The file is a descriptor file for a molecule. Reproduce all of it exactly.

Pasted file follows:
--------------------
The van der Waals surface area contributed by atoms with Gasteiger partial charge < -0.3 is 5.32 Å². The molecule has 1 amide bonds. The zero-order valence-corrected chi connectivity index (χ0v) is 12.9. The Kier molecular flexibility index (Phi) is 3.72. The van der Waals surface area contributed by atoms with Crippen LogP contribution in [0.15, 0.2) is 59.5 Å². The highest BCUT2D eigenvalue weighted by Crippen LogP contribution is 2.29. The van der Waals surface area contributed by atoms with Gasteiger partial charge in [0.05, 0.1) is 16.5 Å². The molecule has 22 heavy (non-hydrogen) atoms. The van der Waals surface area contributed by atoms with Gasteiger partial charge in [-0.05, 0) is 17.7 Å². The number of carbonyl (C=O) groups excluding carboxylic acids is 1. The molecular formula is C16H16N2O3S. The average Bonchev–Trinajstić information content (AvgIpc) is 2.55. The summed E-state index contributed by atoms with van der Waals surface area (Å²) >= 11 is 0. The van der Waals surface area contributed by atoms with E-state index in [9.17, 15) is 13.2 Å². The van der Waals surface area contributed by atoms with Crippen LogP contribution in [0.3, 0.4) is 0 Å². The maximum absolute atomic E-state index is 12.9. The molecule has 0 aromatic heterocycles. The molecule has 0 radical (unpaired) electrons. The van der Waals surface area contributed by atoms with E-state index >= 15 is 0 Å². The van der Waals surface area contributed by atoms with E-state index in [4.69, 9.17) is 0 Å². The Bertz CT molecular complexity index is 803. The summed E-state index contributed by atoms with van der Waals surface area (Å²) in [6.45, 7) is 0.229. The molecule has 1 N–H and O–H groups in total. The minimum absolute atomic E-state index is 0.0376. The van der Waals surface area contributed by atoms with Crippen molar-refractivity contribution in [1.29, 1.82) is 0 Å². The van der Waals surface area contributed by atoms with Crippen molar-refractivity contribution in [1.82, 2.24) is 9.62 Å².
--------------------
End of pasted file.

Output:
The van der Waals surface area contributed by atoms with Gasteiger partial charge < -0.3 is 5.32 Å². The molecule has 1 amide bonds. The zero-order valence-corrected chi connectivity index (χ0v) is 12.9. The Kier molecular flexibility index (Phi) is 3.72. The van der Waals surface area contributed by atoms with Crippen LogP contribution in [0.15, 0.2) is 59.5 Å². The highest BCUT2D eigenvalue weighted by Crippen LogP contribution is 2.29. The van der Waals surface area contributed by atoms with Gasteiger partial charge in [0.05, 0.1) is 16.5 Å². The molecule has 22 heavy (non-hydrogen) atoms. The van der Waals surface area contributed by atoms with Gasteiger partial charge in [-0.05, 0) is 17.7 Å². The number of carbonyl (C=O) groups excluding carboxylic acids is 1. The molecular formula is C16H16N2O3S. The average Bonchev–Trinajstić information content (AvgIpc) is 2.55. The summed E-state index contributed by atoms with van der Waals surface area (Å²) >= 11 is 0. The van der Waals surface area contributed by atoms with E-state index in [9.17, 15) is 13.2 Å². The van der Waals surface area contributed by atoms with Crippen LogP contribution in [0.3, 0.4) is 0 Å². The maximum absolute atomic E-state index is 12.9. The molecule has 0 aromatic heterocycles. The molecule has 0 radical (unpaired) electrons. The van der Waals surface area contributed by atoms with E-state index >= 15 is 0 Å². The van der Waals surface area contributed by atoms with E-state index in [4.69, 9.17) is 0 Å². The Bertz CT molecular complexity index is 803. The summed E-state index contributed by atoms with van der Waals surface area (Å²) in [6.45, 7) is 0.229. The molecule has 1 N–H and O–H groups in total. The minimum absolute atomic E-state index is 0.0376. The van der Waals surface area contributed by atoms with Crippen molar-refractivity contribution in [1.29, 1.82) is 0 Å². The van der Waals surface area contributed by atoms with Crippen molar-refractivity contribution in [1.82, 2.24) is 9.62 Å².